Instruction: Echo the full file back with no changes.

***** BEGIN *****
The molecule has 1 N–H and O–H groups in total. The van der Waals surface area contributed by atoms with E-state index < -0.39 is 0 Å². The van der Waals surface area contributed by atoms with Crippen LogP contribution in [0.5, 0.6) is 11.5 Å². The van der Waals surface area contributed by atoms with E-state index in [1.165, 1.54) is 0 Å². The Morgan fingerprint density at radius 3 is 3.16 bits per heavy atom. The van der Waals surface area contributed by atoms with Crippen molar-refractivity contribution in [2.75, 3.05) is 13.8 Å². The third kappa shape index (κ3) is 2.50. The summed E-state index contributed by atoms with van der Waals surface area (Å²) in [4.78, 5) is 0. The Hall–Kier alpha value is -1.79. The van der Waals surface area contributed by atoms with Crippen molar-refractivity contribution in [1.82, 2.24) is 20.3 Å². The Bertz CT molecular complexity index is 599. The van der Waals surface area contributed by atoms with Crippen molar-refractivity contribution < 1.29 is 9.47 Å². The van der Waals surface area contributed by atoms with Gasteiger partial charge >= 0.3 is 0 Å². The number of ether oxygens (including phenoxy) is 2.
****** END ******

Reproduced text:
The molecule has 1 N–H and O–H groups in total. The van der Waals surface area contributed by atoms with E-state index < -0.39 is 0 Å². The van der Waals surface area contributed by atoms with Crippen LogP contribution in [0.5, 0.6) is 11.5 Å². The van der Waals surface area contributed by atoms with E-state index in [1.165, 1.54) is 0 Å². The Morgan fingerprint density at radius 3 is 3.16 bits per heavy atom. The van der Waals surface area contributed by atoms with Crippen molar-refractivity contribution in [2.75, 3.05) is 13.8 Å². The third kappa shape index (κ3) is 2.50. The summed E-state index contributed by atoms with van der Waals surface area (Å²) in [4.78, 5) is 0. The Hall–Kier alpha value is -1.79. The van der Waals surface area contributed by atoms with Crippen molar-refractivity contribution in [1.82, 2.24) is 20.3 Å². The Bertz CT molecular complexity index is 599. The van der Waals surface area contributed by atoms with Crippen molar-refractivity contribution < 1.29 is 9.47 Å². The van der Waals surface area contributed by atoms with Gasteiger partial charge >= 0.3 is 0 Å². The number of ether oxygens (including phenoxy) is 2.